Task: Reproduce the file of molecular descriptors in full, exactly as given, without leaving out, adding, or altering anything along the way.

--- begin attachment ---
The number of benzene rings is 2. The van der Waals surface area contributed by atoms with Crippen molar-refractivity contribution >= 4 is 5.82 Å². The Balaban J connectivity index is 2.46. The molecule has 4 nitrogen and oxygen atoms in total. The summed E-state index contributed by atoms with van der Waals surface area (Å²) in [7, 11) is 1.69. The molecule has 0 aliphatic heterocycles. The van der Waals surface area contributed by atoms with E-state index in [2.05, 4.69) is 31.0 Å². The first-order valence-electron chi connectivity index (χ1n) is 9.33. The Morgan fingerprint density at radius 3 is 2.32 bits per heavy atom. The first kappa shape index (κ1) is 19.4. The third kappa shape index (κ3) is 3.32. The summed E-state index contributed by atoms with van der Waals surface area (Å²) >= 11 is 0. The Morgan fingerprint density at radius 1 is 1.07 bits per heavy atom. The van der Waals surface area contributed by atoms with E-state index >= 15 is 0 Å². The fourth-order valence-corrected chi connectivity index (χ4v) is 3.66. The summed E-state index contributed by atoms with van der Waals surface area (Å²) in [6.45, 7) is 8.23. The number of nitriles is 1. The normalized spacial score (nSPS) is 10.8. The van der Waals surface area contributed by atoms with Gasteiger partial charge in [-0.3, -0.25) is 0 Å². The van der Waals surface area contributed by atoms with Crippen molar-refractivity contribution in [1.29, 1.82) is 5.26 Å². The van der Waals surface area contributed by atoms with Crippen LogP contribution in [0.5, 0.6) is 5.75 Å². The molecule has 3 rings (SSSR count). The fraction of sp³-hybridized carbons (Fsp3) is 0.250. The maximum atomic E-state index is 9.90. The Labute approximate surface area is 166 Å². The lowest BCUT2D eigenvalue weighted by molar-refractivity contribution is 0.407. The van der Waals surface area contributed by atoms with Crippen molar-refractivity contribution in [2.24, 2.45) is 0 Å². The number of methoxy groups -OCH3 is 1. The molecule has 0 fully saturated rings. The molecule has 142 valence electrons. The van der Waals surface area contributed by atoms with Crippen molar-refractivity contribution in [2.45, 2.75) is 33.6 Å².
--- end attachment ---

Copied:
The number of benzene rings is 2. The van der Waals surface area contributed by atoms with Crippen molar-refractivity contribution >= 4 is 5.82 Å². The Balaban J connectivity index is 2.46. The molecule has 4 nitrogen and oxygen atoms in total. The summed E-state index contributed by atoms with van der Waals surface area (Å²) in [7, 11) is 1.69. The molecule has 0 aliphatic heterocycles. The van der Waals surface area contributed by atoms with E-state index in [2.05, 4.69) is 31.0 Å². The first-order valence-electron chi connectivity index (χ1n) is 9.33. The Morgan fingerprint density at radius 3 is 2.32 bits per heavy atom. The first kappa shape index (κ1) is 19.4. The third kappa shape index (κ3) is 3.32. The summed E-state index contributed by atoms with van der Waals surface area (Å²) >= 11 is 0. The Morgan fingerprint density at radius 1 is 1.07 bits per heavy atom. The van der Waals surface area contributed by atoms with E-state index >= 15 is 0 Å². The fourth-order valence-corrected chi connectivity index (χ4v) is 3.66. The summed E-state index contributed by atoms with van der Waals surface area (Å²) in [6.45, 7) is 8.23. The number of nitriles is 1. The normalized spacial score (nSPS) is 10.8. The van der Waals surface area contributed by atoms with Gasteiger partial charge in [-0.3, -0.25) is 0 Å². The van der Waals surface area contributed by atoms with Crippen molar-refractivity contribution in [1.29, 1.82) is 5.26 Å². The van der Waals surface area contributed by atoms with Crippen LogP contribution in [0.5, 0.6) is 5.75 Å². The molecule has 3 rings (SSSR count). The fraction of sp³-hybridized carbons (Fsp3) is 0.250. The maximum atomic E-state index is 9.90. The Labute approximate surface area is 166 Å². The lowest BCUT2D eigenvalue weighted by molar-refractivity contribution is 0.407. The van der Waals surface area contributed by atoms with Crippen molar-refractivity contribution in [2.24, 2.45) is 0 Å². The number of methoxy groups -OCH3 is 1. The molecule has 0 fully saturated rings. The molecule has 142 valence electrons. The van der Waals surface area contributed by atoms with Crippen molar-refractivity contribution in [2.45, 2.75) is 33.6 Å².